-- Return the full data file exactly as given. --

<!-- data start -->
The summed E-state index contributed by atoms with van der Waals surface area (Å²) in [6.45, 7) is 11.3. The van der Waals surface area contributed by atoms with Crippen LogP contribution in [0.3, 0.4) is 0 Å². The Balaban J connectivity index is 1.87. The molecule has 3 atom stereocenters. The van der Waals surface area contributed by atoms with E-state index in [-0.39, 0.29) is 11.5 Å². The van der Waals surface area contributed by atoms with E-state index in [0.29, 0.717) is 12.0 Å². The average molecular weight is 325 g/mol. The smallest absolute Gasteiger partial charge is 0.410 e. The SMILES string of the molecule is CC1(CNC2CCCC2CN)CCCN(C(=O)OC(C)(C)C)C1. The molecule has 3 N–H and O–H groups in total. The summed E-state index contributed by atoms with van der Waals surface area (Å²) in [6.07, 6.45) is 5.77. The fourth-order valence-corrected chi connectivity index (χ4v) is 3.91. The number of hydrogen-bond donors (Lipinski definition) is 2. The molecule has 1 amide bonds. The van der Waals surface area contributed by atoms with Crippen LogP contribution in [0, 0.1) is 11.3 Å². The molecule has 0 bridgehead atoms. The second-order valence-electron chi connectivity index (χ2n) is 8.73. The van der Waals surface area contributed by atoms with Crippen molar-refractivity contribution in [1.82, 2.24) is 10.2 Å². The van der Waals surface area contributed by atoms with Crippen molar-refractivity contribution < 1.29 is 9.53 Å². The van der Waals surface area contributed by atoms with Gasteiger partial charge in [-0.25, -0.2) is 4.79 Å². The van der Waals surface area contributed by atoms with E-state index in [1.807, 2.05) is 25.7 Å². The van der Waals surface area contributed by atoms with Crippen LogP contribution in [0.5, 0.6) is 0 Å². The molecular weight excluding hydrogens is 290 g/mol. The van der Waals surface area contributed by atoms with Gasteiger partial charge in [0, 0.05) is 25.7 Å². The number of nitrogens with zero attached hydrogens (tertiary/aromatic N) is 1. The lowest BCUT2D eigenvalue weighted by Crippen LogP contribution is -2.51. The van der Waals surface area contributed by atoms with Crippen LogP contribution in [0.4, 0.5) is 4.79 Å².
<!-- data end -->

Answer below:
The summed E-state index contributed by atoms with van der Waals surface area (Å²) in [6.45, 7) is 11.3. The van der Waals surface area contributed by atoms with Crippen LogP contribution in [0.3, 0.4) is 0 Å². The Balaban J connectivity index is 1.87. The molecule has 3 atom stereocenters. The van der Waals surface area contributed by atoms with E-state index in [-0.39, 0.29) is 11.5 Å². The van der Waals surface area contributed by atoms with E-state index in [0.29, 0.717) is 12.0 Å². The average molecular weight is 325 g/mol. The smallest absolute Gasteiger partial charge is 0.410 e. The SMILES string of the molecule is CC1(CNC2CCCC2CN)CCCN(C(=O)OC(C)(C)C)C1. The molecule has 3 N–H and O–H groups in total. The summed E-state index contributed by atoms with van der Waals surface area (Å²) in [6.07, 6.45) is 5.77. The fourth-order valence-corrected chi connectivity index (χ4v) is 3.91. The number of hydrogen-bond donors (Lipinski definition) is 2. The molecule has 1 amide bonds. The van der Waals surface area contributed by atoms with Crippen LogP contribution in [0, 0.1) is 11.3 Å². The molecule has 0 bridgehead atoms. The second-order valence-electron chi connectivity index (χ2n) is 8.73. The van der Waals surface area contributed by atoms with Crippen molar-refractivity contribution in [1.82, 2.24) is 10.2 Å². The van der Waals surface area contributed by atoms with Crippen molar-refractivity contribution < 1.29 is 9.53 Å². The van der Waals surface area contributed by atoms with Gasteiger partial charge in [-0.25, -0.2) is 4.79 Å². The van der Waals surface area contributed by atoms with E-state index in [1.807, 2.05) is 25.7 Å². The van der Waals surface area contributed by atoms with Crippen LogP contribution in [0.5, 0.6) is 0 Å². The molecular weight excluding hydrogens is 290 g/mol. The van der Waals surface area contributed by atoms with Gasteiger partial charge in [0, 0.05) is 25.7 Å². The number of nitrogens with zero attached hydrogens (tertiary/aromatic N) is 1. The lowest BCUT2D eigenvalue weighted by Crippen LogP contribution is -2.51. The van der Waals surface area contributed by atoms with Crippen LogP contribution in [0.4, 0.5) is 4.79 Å².